"They are competing with other developers to stand out. The stakes are high financially, so design becomes a big part of the effort," says Miller.

Tall, skinny and good looking

Though the slenderness of a building is not defined by its height, slender towers do tend to be tall -- the "runway models" of the real estate world.

"Out of my window I can see one of these slender towers, which is 60 stories tall," Willis says. "The 30 stories at the top have an uninterrupted view of the skyline. So you're just setting the bar higher ... raising someone's neck, head and eyes above a crowd. "It lends a level of prestige that people are willing to pay additional money for."

Miller agrees. "In many cases this new generation are nearly twice as tall as the prior generation, going from 50 stories to nearly 100 stories, yet sitting on a much smaller footprint."

Supertall slenders can increase the desirability of their neighborhoods. "As a new class of building, they are not always in (traditionally) premier locations -- in fact, their tallness is often used to 'blaze a trail' in an untested residential location," says Miller.

He cites "Billionaires' Row", on 57th Street in Manhattan -- home to many slenders -- as an example.

"It is the central business district and (previously) not known for residential luxury buildings. The introduction of supertalls helped this location morph into a new identity as 'Billionaires' Row.'"

Setting an example?

New York is not the only place with a taste for slender skyscrapers.

In 2003, the 828-foot-tall (252-meter-tall), 75-story luxury residential tower Highcliff was opened in Hong Kong -- a city that, along with New York, has one of the most expensive real estate markets in the world, and a distinct lack of space on which to build. Highcliff has a slenderness ratio of 1:20. Upon completion, its developers claimed it was the slenderest residential property in the world.

Meanwhile, the 73-story Elysium Melbourne -- which measures just 12 meters wide at its narrowest point -- is set to become that Australian city's tallest and slimmest building. Its construction has been approved, although the completion date has yet to be confirmed.

In Sao Paulo, Brazil, AIR Madalena is a decidedly skinny residential property -- the 12 story building has a fa-ade that is narrower than the average single-car garage.

It remains to be seen how long skinny stays in style.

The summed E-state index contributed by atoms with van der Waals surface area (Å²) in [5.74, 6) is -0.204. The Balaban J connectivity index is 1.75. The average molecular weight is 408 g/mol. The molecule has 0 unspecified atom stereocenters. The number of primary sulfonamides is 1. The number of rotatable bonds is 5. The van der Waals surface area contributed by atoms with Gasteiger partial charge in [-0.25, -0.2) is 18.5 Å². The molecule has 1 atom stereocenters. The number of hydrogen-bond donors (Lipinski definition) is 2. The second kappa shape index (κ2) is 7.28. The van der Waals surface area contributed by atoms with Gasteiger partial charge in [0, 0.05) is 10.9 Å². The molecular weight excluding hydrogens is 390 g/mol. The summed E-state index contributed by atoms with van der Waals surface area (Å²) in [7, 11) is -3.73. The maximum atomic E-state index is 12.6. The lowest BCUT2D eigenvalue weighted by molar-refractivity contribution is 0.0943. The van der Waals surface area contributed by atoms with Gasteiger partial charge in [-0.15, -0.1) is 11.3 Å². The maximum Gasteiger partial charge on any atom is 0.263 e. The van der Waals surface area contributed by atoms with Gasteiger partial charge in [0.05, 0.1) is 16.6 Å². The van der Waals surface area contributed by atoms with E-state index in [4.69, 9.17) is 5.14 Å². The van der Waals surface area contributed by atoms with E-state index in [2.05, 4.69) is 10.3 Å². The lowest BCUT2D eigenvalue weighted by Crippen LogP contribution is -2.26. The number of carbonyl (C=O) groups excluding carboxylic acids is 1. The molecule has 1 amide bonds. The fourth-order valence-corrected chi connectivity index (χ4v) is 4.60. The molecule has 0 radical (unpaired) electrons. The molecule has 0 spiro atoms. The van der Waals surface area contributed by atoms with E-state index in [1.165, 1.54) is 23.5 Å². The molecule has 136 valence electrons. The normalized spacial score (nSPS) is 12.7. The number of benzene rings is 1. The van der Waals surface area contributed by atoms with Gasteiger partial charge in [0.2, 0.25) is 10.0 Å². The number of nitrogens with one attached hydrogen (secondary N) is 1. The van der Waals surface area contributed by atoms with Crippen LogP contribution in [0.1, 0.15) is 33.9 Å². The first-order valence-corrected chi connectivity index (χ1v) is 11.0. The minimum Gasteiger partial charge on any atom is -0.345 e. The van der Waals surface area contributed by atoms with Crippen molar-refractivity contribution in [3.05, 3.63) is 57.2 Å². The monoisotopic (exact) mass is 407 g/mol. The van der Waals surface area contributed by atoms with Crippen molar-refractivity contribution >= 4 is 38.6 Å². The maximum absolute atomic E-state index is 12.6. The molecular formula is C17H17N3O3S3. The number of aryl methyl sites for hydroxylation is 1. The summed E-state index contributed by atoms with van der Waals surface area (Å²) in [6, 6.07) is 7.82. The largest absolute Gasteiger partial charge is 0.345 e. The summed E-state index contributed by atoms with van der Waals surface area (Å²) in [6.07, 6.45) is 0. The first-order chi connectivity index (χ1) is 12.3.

Lafayette
Cloudy
32° wxIcon
Hi: 33° Lo: 27°
Feels Like: 26°
Kokomo
Cloudy
28° wxIcon
Hi: 30° Lo: 26°
Feels Like: 18°
Rensselaer
Cloudy
28° wxIcon
Hi: 30° Lo: 26°
Feels Like: 20°
Lafayette
Cloudy
32° wxIcon
Hi: 31° Lo: 25°
Feels Like: 26°
Danville
Cloudy
32° wxIcon
Hi: 33° Lo: 26°
Feels Like: 24°
Frankfort
Cloudy
30° wxIcon
Hi: 33° Lo: 26°
Feels Like: 20°
Frankfort
Cloudy
30° wxIcon
Hi: 31° Lo: 26°
Feels Like: 20°
Monticello
Cloudy
29° wxIcon
Hi: 31° Lo: 27°
Feels Like: 21°
Monticello
Cloudy
29° wxIcon
Hi: 33° Lo: 28°
Feels Like: 21°
Logansport
Cloudy
28° wxIcon
Hi: 30° Lo: 26°
Feels Like: 18°
Cloudy Monday With A Few Flurries
WLFI Radar
WLFI Temps
WLFI Planner

Indiana Coronavirus Cases

Data is updated nightly.

Cases: 590211

Reported Deaths: 9310
CountyCasesDeaths
Marion815581297
Lake44306666
Allen31919541
Hamilton28371304
St. Joseph26766371
Elkhart24098341
Vanderburgh18643213
Tippecanoe17422121
Johnson14496284
Porter14399160
Hendricks13870241
Madison10561212
Vigo10483171
Clark10240130
Monroe9076108
Delaware8836132
LaPorte8771155
Howard7897138
Kosciusko787277
Warrick643890
Hancock638797
Bartholomew626694
Floyd6150105
Wayne5933157
Grant5818110
Dubois544372
Boone534367
Morgan516291
Marshall494184
Henry493664
Cass471760
Noble460557
Dearborn458444
Jackson414745
Shelby402179
Lawrence380575
Clinton364539
Gibson356556
DeKalb337363
Montgomery334851
Harrison328542
Knox327839
Miami309843
Steuben306340
Adams295235
Whitley294125
Wabash293045
Ripley292345
Putnam284847
Huntington283557
Jasper282433
White267538
Daviess261672
Jefferson250738
Fayette242348
Decatur242182
Greene233360
Posey232326
Wells229447
LaGrange224161
Clay217932
Scott216937
Randolph208340
Jennings192535
Sullivan189031
Spencer181917
Fountain179725
Washington177118
Starke171341
Jay162821
Owen159537
Fulton159229
Carroll152115
Orange151433
Rush149918
Perry147227
Vermillion144933
Franklin143433
Parke12908
Tipton128232
Pike113625
Blackford107522
Pulaski95237
Newton89421
Brown85530
Benton84310
Crawford7579
Martin70013
Warren6587
Switzerland6205
Union6113
Ohio4677
Unassigned0374

COVID-19 Important links and resources

As the spread of COVID-19, or as it's more commonly known as the coronavirus continues, this page will serve as your one-stop for the resources you need to stay informed and to keep you and your family safe. CLICK HERE

Closings related to the prevention of the COVID-19 can be found on our Closings page.

Community Events